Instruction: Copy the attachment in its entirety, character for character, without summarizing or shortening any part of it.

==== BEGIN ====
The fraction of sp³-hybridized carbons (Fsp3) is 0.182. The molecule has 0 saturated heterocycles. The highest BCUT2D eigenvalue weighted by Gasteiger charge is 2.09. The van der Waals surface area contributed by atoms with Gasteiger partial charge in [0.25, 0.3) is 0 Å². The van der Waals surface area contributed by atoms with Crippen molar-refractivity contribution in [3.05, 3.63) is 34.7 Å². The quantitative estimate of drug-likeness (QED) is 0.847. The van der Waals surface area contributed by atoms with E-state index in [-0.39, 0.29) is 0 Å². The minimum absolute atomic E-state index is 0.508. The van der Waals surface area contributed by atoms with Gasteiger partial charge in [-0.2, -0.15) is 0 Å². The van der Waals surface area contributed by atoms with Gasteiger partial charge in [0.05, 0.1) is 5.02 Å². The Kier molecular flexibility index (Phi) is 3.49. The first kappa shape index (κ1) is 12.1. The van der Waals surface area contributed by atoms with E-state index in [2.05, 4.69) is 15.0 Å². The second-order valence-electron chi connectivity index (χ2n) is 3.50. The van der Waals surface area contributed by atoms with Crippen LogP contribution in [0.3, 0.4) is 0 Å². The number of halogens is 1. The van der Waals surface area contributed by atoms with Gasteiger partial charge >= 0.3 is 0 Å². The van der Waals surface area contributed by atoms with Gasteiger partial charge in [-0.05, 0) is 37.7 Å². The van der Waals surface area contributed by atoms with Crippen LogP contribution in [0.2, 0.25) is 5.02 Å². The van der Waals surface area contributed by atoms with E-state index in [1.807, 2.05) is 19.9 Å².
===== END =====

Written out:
The fraction of sp³-hybridized carbons (Fsp3) is 0.182. The molecule has 0 saturated heterocycles. The highest BCUT2D eigenvalue weighted by Gasteiger charge is 2.09. The van der Waals surface area contributed by atoms with Gasteiger partial charge in [0.25, 0.3) is 0 Å². The van der Waals surface area contributed by atoms with Crippen molar-refractivity contribution in [3.05, 3.63) is 34.7 Å². The quantitative estimate of drug-likeness (QED) is 0.847. The van der Waals surface area contributed by atoms with E-state index in [-0.39, 0.29) is 0 Å². The minimum absolute atomic E-state index is 0.508. The van der Waals surface area contributed by atoms with Gasteiger partial charge in [-0.2, -0.15) is 0 Å². The van der Waals surface area contributed by atoms with Gasteiger partial charge in [0.05, 0.1) is 5.02 Å². The Kier molecular flexibility index (Phi) is 3.49. The first kappa shape index (κ1) is 12.1. The van der Waals surface area contributed by atoms with E-state index in [2.05, 4.69) is 15.0 Å². The second-order valence-electron chi connectivity index (χ2n) is 3.50. The van der Waals surface area contributed by atoms with Crippen LogP contribution in [0.3, 0.4) is 0 Å². The number of halogens is 1. The van der Waals surface area contributed by atoms with Gasteiger partial charge >= 0.3 is 0 Å². The van der Waals surface area contributed by atoms with Gasteiger partial charge in [-0.05, 0) is 37.7 Å². The van der Waals surface area contributed by atoms with Crippen LogP contribution in [0.2, 0.25) is 5.02 Å². The van der Waals surface area contributed by atoms with E-state index in [1.807, 2.05) is 19.9 Å².